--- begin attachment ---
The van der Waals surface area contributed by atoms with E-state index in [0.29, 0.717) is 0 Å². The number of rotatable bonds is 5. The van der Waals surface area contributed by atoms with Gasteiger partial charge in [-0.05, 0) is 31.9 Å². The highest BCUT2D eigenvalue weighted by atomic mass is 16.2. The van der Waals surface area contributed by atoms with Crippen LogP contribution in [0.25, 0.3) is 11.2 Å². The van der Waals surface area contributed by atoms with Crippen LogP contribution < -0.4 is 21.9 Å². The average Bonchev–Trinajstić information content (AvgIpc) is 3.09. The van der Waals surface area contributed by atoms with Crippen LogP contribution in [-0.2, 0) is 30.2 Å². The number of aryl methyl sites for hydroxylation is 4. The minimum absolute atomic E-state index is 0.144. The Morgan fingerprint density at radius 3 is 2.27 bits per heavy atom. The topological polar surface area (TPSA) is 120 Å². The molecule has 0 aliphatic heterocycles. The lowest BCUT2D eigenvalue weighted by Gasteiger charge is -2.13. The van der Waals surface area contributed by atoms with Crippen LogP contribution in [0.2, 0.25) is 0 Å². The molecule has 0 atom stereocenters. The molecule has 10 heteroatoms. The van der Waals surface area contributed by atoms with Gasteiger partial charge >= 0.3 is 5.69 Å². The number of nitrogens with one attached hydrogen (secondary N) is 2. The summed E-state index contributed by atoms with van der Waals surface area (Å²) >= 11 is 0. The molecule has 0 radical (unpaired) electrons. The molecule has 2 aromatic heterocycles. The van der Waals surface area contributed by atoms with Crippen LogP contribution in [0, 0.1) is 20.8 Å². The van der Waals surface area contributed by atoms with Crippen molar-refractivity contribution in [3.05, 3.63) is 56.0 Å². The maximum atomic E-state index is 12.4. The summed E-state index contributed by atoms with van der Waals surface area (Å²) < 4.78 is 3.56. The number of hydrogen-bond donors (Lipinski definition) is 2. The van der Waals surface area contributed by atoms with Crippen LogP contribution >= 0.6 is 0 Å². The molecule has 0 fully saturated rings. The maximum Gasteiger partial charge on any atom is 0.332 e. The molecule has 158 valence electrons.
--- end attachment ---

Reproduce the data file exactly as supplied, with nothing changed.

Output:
The van der Waals surface area contributed by atoms with E-state index in [0.29, 0.717) is 0 Å². The number of rotatable bonds is 5. The van der Waals surface area contributed by atoms with Gasteiger partial charge in [-0.05, 0) is 31.9 Å². The highest BCUT2D eigenvalue weighted by atomic mass is 16.2. The van der Waals surface area contributed by atoms with Crippen LogP contribution in [0.25, 0.3) is 11.2 Å². The van der Waals surface area contributed by atoms with Crippen LogP contribution < -0.4 is 21.9 Å². The average Bonchev–Trinajstić information content (AvgIpc) is 3.09. The van der Waals surface area contributed by atoms with Crippen LogP contribution in [-0.2, 0) is 30.2 Å². The number of aryl methyl sites for hydroxylation is 4. The minimum absolute atomic E-state index is 0.144. The Morgan fingerprint density at radius 3 is 2.27 bits per heavy atom. The topological polar surface area (TPSA) is 120 Å². The molecule has 0 aliphatic heterocycles. The lowest BCUT2D eigenvalue weighted by Gasteiger charge is -2.13. The van der Waals surface area contributed by atoms with Crippen LogP contribution in [0.2, 0.25) is 0 Å². The molecule has 0 atom stereocenters. The molecule has 10 heteroatoms. The van der Waals surface area contributed by atoms with Gasteiger partial charge >= 0.3 is 5.69 Å². The number of nitrogens with one attached hydrogen (secondary N) is 2. The summed E-state index contributed by atoms with van der Waals surface area (Å²) >= 11 is 0. The molecule has 0 radical (unpaired) electrons. The molecule has 2 aromatic heterocycles. The van der Waals surface area contributed by atoms with Crippen LogP contribution in [0, 0.1) is 20.8 Å². The van der Waals surface area contributed by atoms with Crippen molar-refractivity contribution in [3.05, 3.63) is 56.0 Å². The maximum atomic E-state index is 12.4. The summed E-state index contributed by atoms with van der Waals surface area (Å²) < 4.78 is 3.56. The number of hydrogen-bond donors (Lipinski definition) is 2. The van der Waals surface area contributed by atoms with Crippen LogP contribution >= 0.6 is 0 Å². The molecule has 0 fully saturated rings. The maximum Gasteiger partial charge on any atom is 0.332 e. The molecule has 158 valence electrons.